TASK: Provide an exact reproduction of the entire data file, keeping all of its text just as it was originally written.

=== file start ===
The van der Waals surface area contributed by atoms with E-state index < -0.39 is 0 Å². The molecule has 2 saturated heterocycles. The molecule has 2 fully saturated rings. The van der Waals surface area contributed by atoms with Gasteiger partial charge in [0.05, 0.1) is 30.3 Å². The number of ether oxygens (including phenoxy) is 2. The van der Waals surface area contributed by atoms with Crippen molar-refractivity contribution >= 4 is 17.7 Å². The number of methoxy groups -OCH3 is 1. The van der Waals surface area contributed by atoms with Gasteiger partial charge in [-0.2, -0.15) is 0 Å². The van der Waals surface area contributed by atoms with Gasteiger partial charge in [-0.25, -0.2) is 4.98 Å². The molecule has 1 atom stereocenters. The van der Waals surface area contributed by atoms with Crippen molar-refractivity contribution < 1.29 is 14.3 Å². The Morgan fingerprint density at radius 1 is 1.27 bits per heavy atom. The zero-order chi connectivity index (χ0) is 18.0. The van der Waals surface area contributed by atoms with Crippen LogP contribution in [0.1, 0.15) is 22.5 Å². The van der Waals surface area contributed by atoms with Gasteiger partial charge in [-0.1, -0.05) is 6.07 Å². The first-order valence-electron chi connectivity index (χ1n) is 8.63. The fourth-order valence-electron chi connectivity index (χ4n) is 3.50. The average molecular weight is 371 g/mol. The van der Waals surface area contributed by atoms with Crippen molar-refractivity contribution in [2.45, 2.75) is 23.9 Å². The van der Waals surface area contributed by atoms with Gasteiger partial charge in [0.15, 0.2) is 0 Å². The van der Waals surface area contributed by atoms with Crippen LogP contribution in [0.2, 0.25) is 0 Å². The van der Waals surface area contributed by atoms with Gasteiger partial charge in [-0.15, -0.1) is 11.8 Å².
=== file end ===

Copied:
The van der Waals surface area contributed by atoms with E-state index < -0.39 is 0 Å². The molecule has 2 saturated heterocycles. The molecule has 2 fully saturated rings. The van der Waals surface area contributed by atoms with Gasteiger partial charge in [0.05, 0.1) is 30.3 Å². The number of ether oxygens (including phenoxy) is 2. The van der Waals surface area contributed by atoms with Crippen molar-refractivity contribution >= 4 is 17.7 Å². The number of methoxy groups -OCH3 is 1. The van der Waals surface area contributed by atoms with Gasteiger partial charge in [-0.2, -0.15) is 0 Å². The van der Waals surface area contributed by atoms with Gasteiger partial charge in [-0.25, -0.2) is 4.98 Å². The molecule has 1 atom stereocenters. The van der Waals surface area contributed by atoms with Crippen molar-refractivity contribution < 1.29 is 14.3 Å². The Morgan fingerprint density at radius 1 is 1.27 bits per heavy atom. The zero-order chi connectivity index (χ0) is 18.0. The van der Waals surface area contributed by atoms with Crippen LogP contribution in [0.1, 0.15) is 22.5 Å². The van der Waals surface area contributed by atoms with Gasteiger partial charge in [-0.1, -0.05) is 6.07 Å². The first-order valence-electron chi connectivity index (χ1n) is 8.63. The fourth-order valence-electron chi connectivity index (χ4n) is 3.50. The average molecular weight is 371 g/mol. The van der Waals surface area contributed by atoms with Crippen molar-refractivity contribution in [2.45, 2.75) is 23.9 Å². The van der Waals surface area contributed by atoms with Gasteiger partial charge in [0.15, 0.2) is 0 Å². The van der Waals surface area contributed by atoms with Crippen LogP contribution in [0.2, 0.25) is 0 Å². The van der Waals surface area contributed by atoms with Gasteiger partial charge in [-0.15, -0.1) is 11.8 Å².